Evidence-Based Practice Change: Implementation of a Collaborative Practice Model for Diabetes
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Background: The prevalence of type II diabetes mellitus (T2DM) in the United States is high, especially in underserved populations. Many patients with T2DM do not receive the optimal interprofessional collaborative care that has been shown to improve outcomes. A model of care that incorporates these evidence-based recommendations is integral to improving the quality of diabetes care. A growing body of literature identifies the use of a provider-clinical pharmacist collaborative practice (P-CPCP) model of care as an effective, innovative, and evidence-based practice that will improve patient outcomes.
Purpose: In response to an identified need to improve T2DM patient care in an urban community health clinic (CHC), the purpose of this project was to implement a P-CPCP model of care. The expected outcomes included (a) increase the number of patients with T2DM that are referred to a clinical pharmacist; (b) improve provider satisfaction with the collaborative process; and (c) implement the P-CPCP model of care across all CHC agency clinics in the network to ensure the delivery of high-quality, evidence-based patient care.
Design and Analysis: A quality improvement (QI) design was used and incorporated a rapid improvement cycle of plan-do-study-act (PDSA). After identification of a gap in care and analysis of the evidence, the QI project was created. A provider education module was presented and followed by a chart audit of electronic medical records (EMR) of patients with T2DM. These charts were examined to determine pre- and post-implementation usage of the model. Provider satisfaction and perceived effectiveness of the P-CPCP model was assessed using a brief electronic survey. Descriptive statistics and a cross tabulation analysis are presented to show the effectiveness of the model for increasing the number of referrals to the clinical pharmacist and the number of patients seen by the clinical pharmacist in both pre and post groups, as well as to describe the most used pharmacist interventions and provider perceptions of the model.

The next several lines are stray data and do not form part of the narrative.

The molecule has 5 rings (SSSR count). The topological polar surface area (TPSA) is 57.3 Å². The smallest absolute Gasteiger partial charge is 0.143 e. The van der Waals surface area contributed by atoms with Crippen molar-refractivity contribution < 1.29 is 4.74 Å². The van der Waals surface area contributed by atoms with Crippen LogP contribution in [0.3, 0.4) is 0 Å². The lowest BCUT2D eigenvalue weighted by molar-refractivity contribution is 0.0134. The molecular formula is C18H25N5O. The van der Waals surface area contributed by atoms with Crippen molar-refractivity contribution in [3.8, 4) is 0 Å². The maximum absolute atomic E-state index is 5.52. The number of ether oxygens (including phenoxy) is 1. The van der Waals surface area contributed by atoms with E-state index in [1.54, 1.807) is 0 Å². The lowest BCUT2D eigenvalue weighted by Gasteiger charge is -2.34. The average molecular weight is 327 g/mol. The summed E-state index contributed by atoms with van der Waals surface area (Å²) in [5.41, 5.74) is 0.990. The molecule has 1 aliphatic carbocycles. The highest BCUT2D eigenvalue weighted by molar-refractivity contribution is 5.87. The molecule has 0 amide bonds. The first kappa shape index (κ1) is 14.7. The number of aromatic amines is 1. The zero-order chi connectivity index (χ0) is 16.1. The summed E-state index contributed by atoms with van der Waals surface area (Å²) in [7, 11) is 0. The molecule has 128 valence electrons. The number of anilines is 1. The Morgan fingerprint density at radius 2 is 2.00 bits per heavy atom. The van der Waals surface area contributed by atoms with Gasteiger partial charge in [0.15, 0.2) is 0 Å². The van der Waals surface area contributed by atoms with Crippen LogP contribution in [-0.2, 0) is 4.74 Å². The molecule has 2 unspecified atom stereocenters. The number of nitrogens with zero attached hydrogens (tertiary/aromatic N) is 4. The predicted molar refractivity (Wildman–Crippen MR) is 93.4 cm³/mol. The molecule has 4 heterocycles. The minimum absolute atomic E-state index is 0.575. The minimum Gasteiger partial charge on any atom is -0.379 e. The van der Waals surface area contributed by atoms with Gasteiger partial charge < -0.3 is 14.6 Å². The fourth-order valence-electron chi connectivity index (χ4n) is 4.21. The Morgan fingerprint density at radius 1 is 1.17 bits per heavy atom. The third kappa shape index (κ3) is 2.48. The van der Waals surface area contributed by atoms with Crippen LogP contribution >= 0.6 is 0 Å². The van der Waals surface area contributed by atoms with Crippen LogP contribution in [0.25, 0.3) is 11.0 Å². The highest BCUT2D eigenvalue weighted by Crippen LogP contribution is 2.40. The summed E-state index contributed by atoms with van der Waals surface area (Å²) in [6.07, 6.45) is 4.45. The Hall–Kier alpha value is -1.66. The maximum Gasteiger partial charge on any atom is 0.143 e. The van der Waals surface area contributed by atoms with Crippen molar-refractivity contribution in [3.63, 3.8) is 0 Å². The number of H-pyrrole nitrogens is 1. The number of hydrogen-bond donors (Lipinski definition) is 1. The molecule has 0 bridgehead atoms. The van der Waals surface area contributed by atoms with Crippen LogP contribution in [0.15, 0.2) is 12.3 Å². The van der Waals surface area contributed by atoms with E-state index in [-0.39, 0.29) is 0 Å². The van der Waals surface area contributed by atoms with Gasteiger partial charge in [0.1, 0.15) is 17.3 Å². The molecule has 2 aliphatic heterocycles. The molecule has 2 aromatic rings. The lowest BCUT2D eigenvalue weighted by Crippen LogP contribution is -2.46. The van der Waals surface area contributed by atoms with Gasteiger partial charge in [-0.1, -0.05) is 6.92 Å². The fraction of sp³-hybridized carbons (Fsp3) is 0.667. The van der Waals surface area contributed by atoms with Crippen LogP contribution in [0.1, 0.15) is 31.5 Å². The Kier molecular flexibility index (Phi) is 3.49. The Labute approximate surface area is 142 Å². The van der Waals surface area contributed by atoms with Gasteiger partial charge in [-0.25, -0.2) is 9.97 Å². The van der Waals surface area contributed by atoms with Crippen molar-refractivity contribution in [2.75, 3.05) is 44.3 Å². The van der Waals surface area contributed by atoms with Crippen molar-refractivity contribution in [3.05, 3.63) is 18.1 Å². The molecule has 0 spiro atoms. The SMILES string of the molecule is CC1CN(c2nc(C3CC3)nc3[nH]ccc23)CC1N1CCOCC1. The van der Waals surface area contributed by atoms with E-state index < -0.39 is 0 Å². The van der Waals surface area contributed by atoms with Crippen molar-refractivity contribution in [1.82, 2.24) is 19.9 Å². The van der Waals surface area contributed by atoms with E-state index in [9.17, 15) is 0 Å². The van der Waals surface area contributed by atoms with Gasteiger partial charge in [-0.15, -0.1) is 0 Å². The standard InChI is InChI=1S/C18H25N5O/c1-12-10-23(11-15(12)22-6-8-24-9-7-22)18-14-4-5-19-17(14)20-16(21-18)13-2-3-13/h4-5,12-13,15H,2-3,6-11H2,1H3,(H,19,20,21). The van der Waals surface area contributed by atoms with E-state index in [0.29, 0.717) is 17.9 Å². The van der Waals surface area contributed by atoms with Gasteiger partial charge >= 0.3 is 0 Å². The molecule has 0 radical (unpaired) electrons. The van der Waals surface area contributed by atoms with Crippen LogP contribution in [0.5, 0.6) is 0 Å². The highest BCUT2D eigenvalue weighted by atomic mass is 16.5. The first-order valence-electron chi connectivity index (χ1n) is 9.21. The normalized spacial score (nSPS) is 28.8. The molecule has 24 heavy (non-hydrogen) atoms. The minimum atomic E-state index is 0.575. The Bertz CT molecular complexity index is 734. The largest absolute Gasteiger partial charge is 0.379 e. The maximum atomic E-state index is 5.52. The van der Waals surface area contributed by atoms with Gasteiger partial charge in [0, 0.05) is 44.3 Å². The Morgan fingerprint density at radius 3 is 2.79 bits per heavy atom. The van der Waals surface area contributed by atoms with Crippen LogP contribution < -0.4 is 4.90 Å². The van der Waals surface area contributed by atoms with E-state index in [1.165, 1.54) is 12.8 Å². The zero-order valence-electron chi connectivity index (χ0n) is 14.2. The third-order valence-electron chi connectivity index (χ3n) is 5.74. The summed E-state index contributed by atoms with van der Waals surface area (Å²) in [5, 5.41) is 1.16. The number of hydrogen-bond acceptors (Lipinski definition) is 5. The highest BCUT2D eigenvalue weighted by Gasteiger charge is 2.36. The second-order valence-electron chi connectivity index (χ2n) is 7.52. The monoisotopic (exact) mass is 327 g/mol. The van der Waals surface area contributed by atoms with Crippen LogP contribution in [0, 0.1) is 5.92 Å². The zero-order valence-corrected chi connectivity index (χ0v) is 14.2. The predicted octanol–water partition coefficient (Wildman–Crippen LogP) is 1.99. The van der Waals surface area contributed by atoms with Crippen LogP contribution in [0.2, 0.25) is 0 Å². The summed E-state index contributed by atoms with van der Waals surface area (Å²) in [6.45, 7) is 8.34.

Results: The P-CPCP model increased utilization of the clinical pharmacist in diabetes care. Following implementation of the model referrals increased by 210%. The provider survey demonstrated an increase in provider satisfaction with collaboration, the usefulness of the model, and sustainability of the model. Of the pharmacist interventions, medication reconciliation education (MRE) was perceived as the most frequently used.
Conclusions: This doctor of nursing practice (DNP) project reflects evidence-based practice methods on interprofessional collaboration and provides new insight into the implementation of a collaborative practice model and the role of the clinical pharmacist as a valued member of the collaborative team. Consistent use of the P-CPCP model of care improved provider satisfaction with the collaborative process, increased the number of patients referred to the clinical pharmacist, and led to the standardization of diabetes management at a CHC.
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